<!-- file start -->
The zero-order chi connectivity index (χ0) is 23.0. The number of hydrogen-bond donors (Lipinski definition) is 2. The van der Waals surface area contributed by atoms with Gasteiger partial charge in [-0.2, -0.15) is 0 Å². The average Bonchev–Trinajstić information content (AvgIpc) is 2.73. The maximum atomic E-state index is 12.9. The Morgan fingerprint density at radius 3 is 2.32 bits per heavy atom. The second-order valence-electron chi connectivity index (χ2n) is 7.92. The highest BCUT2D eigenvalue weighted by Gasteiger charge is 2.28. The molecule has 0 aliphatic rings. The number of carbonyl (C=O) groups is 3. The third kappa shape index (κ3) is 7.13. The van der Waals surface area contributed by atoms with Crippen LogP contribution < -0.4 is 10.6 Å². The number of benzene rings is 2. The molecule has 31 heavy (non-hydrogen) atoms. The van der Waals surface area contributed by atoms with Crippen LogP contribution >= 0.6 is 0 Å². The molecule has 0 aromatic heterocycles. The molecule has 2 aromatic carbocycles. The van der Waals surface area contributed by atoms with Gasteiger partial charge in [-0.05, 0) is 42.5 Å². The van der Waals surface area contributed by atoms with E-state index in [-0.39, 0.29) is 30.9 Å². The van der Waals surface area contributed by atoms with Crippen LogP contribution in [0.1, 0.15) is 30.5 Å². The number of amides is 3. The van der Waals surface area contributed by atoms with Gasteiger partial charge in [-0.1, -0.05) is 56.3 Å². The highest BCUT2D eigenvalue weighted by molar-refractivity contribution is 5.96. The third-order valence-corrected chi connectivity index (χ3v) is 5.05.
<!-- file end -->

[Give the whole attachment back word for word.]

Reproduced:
The zero-order chi connectivity index (χ0) is 23.0. The number of hydrogen-bond donors (Lipinski definition) is 2. The van der Waals surface area contributed by atoms with Gasteiger partial charge in [-0.2, -0.15) is 0 Å². The average Bonchev–Trinajstić information content (AvgIpc) is 2.73. The maximum atomic E-state index is 12.9. The Morgan fingerprint density at radius 3 is 2.32 bits per heavy atom. The second-order valence-electron chi connectivity index (χ2n) is 7.92. The highest BCUT2D eigenvalue weighted by Gasteiger charge is 2.28. The molecule has 0 aliphatic rings. The number of carbonyl (C=O) groups is 3. The third kappa shape index (κ3) is 7.13. The van der Waals surface area contributed by atoms with Crippen LogP contribution < -0.4 is 10.6 Å². The number of benzene rings is 2. The molecule has 31 heavy (non-hydrogen) atoms. The van der Waals surface area contributed by atoms with Crippen LogP contribution >= 0.6 is 0 Å². The molecule has 0 aromatic heterocycles. The molecule has 2 aromatic carbocycles. The van der Waals surface area contributed by atoms with Gasteiger partial charge in [-0.05, 0) is 42.5 Å². The van der Waals surface area contributed by atoms with E-state index in [-0.39, 0.29) is 30.9 Å². The van der Waals surface area contributed by atoms with Crippen LogP contribution in [0.1, 0.15) is 30.5 Å². The number of amides is 3. The van der Waals surface area contributed by atoms with Gasteiger partial charge in [-0.1, -0.05) is 56.3 Å². The highest BCUT2D eigenvalue weighted by molar-refractivity contribution is 5.96. The third-order valence-corrected chi connectivity index (χ3v) is 5.05.